Patients with open thighbone fractures typically wear a braces for four to six weeks. Because your mobility will be limited during this time, it is important that you take special precautions. Elevating your injured leg above heart allows gravity to help reduce swelling and fluid accumulation. Place a stack of pillows under your ankle while you are lying on your back. Moving the toes of the injured leg improves circulation throughout the leg. Straight leg raises are one way to strengthen the thigh muscles, and are usually recommended one or two days after surgery.


   Recovery-proof your home

   When to call the doctor after surgery

Rehabilitation [top]

Once the pain and swelling associated with a fractured thighbone have subsided, your physician may recommend physical therapy to help strengthen the muscles around your knee and improve your knee's range of motion. Though everyone's rehabilitation program is slightly different, physical therapy for a fractured thighbone follows a general pattern. Range of motion is extremely important. Movement may be painful at first, but it is important to not allow the knee to stiffen. Rehabilitation typically includes resistive exercises - those involving weights - to keep the muscles around your knee strong. You should eventually be able to resume functional activities like stair climbing, single leg support, swimming, and driving. You will be able to begin more vigorous activities as your fracture heals and your leg gets stronger.


   Knee strengthening exercises: Thighbone fracture


Once your fractured thighbone has healed, building muscle strength around your knee can help you avoid further injury. Contact sports and activities increase your chances of re-injuring your knee. Many of the exercises and activities that are popular for fitness put stress on your knees. To prevent further knee injuries it is important to learn knee-sparing exercise techniques by dividing your activities into three components:

   Daily Living - the average person takes between 12,000 and 15,000 steps a day, exerting a force between two and five times your body weight on your knees. After a knee injury, take it easy on your knees during the day whenever possible to save them for activities and exercise. Avoid stairs when there is an elevator, take the shortest path when walking, and consider wearing athletic shoes designed to absorb shock.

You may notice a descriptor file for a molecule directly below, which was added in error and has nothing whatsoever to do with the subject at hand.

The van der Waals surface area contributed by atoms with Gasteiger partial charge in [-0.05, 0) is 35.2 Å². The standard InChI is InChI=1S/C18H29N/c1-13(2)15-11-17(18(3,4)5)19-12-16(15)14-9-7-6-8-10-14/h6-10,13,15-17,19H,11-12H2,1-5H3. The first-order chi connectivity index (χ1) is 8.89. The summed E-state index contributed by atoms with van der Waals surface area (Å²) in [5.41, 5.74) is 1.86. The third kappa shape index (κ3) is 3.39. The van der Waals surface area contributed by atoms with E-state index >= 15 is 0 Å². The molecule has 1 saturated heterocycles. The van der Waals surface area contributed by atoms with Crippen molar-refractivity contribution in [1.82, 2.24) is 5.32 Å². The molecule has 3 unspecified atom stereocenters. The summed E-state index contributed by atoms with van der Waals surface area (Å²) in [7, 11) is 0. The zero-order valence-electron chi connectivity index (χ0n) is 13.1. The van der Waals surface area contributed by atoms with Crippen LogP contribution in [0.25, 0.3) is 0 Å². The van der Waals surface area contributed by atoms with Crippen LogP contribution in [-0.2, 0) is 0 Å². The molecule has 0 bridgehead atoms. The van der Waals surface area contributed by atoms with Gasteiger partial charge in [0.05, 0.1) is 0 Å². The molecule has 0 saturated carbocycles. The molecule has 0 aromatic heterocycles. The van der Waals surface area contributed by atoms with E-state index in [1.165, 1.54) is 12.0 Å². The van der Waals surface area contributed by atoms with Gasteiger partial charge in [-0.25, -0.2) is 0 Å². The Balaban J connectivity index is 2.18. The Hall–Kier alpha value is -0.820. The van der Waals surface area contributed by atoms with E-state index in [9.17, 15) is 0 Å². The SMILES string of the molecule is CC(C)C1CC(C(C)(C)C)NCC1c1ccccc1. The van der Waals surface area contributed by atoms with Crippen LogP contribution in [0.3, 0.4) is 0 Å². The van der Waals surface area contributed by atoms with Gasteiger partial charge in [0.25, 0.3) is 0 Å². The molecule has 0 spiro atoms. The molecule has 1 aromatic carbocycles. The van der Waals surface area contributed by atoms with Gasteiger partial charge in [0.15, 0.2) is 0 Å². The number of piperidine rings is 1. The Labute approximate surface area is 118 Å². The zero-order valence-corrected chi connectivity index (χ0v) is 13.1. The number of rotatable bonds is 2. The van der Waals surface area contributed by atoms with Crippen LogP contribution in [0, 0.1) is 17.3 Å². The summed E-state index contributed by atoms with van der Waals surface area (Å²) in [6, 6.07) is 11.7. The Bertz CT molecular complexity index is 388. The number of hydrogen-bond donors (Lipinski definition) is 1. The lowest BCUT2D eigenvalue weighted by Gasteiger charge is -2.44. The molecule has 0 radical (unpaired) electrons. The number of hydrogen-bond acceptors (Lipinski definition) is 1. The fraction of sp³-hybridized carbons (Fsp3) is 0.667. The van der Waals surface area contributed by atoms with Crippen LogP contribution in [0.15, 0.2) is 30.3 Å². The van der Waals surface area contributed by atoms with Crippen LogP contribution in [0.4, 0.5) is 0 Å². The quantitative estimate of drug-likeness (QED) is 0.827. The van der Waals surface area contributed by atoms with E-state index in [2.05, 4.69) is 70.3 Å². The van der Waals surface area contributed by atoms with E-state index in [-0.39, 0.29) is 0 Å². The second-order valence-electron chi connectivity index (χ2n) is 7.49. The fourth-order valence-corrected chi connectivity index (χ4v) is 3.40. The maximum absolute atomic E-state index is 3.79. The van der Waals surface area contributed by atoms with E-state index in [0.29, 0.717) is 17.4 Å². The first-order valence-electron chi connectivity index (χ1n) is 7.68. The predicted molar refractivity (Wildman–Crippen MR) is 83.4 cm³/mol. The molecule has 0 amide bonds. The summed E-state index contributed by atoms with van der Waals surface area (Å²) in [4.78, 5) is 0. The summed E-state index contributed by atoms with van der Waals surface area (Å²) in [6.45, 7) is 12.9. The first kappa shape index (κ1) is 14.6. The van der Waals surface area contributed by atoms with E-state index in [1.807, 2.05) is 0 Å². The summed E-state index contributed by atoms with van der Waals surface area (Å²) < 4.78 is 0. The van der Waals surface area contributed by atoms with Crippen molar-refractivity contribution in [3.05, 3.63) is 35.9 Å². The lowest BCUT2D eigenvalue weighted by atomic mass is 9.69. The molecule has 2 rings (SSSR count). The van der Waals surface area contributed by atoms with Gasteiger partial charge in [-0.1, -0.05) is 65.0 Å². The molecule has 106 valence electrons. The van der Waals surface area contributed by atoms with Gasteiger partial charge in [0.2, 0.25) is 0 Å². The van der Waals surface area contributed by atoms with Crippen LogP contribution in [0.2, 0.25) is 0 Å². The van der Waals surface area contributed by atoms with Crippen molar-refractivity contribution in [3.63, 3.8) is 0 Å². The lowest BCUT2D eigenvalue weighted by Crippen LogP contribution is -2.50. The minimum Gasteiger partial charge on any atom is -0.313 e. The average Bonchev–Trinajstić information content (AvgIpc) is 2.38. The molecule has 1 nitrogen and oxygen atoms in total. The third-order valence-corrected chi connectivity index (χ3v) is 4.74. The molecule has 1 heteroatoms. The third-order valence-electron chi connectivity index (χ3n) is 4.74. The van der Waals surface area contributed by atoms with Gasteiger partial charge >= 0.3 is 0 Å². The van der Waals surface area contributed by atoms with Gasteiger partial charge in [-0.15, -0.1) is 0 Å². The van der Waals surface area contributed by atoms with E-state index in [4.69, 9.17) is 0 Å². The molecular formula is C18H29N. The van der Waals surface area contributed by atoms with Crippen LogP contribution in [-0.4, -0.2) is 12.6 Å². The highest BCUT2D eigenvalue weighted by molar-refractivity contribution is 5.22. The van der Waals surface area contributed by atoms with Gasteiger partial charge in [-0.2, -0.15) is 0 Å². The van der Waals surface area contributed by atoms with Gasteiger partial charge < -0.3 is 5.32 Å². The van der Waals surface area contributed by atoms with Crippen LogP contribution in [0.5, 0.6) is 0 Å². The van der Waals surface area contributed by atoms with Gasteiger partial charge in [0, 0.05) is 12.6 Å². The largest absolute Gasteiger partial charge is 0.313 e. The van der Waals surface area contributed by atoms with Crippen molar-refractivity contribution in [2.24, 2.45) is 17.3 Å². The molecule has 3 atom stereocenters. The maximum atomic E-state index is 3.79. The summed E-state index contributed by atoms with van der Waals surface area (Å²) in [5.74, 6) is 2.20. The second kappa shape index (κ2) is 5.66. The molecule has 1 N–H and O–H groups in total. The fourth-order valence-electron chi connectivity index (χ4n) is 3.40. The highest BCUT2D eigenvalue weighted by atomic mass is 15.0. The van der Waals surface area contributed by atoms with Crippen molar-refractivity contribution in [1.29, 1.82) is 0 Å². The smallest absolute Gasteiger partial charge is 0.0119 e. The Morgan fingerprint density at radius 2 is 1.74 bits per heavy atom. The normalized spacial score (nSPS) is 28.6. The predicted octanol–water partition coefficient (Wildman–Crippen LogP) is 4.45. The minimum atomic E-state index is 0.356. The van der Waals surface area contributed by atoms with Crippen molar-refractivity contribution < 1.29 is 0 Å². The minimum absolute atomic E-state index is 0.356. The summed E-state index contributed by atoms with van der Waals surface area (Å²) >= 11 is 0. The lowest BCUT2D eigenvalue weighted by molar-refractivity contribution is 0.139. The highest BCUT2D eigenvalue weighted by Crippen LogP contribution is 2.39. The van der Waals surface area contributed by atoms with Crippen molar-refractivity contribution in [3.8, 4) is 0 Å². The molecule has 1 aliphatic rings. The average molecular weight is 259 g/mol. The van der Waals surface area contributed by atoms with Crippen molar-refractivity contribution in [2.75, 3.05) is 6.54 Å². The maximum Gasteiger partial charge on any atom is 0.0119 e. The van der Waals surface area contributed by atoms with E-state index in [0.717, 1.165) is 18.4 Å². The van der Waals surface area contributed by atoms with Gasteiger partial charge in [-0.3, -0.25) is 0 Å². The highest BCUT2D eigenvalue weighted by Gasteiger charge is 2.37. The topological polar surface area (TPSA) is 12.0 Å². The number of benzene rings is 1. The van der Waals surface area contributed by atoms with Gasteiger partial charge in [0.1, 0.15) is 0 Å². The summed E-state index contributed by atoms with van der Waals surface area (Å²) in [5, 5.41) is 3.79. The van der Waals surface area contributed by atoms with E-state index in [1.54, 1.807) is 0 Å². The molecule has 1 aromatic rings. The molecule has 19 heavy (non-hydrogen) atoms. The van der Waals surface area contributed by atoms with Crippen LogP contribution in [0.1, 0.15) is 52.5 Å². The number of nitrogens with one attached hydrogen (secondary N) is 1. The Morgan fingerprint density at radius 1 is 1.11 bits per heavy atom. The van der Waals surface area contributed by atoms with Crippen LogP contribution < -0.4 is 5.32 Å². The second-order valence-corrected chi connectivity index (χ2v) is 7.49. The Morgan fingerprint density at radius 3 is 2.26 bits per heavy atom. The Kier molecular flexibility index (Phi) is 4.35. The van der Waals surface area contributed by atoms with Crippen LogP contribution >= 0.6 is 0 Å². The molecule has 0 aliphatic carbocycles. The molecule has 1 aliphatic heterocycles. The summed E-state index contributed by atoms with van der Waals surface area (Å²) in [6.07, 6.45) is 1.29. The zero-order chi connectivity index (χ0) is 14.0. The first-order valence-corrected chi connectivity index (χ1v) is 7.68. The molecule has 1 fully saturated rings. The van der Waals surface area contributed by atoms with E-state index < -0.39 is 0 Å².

Muscle Strengthening/Conditioning - activities themselves are not a substitute for conditioning. Adhere to the muscle strengthening program you learned during your rehabilitation program. The best strengthening programs are low-impact and non-weight-bearing, like stationary bikes and certain weightlifting programs, because they do not force the knees to absorb excessive shock and take stress off the knees.

   Recreation - your sport or activity of choice helps maintain mental and physical well-being, but it is not a conditioning program. Sports that require twisting and quick direction changes put great strain on your knee, increasing your chances of reinjury.

A discussion with your physician or physical therapist can help determine the appropriate exercise program and activity level for you.


A small amount of pain is normal during physical activity, but if you feel so much pain in your knee to warrant taking pain medication before an activity, you should consider cutting back or stopping. Pain can also indicate reinjury. Do not play through the pain after a fractured thighbone - it may be a sign that your activity is putting too much stress on your knee. If you are unsure of the safety of an activity, discuss it with your physician.

Closed Reduction and Casting
Closed Reduction and Bracing
Open Reduction and Internal Fixation
   Surgery Procedure
   Recovery Room
   Post-op in Hospital
   Home Recovery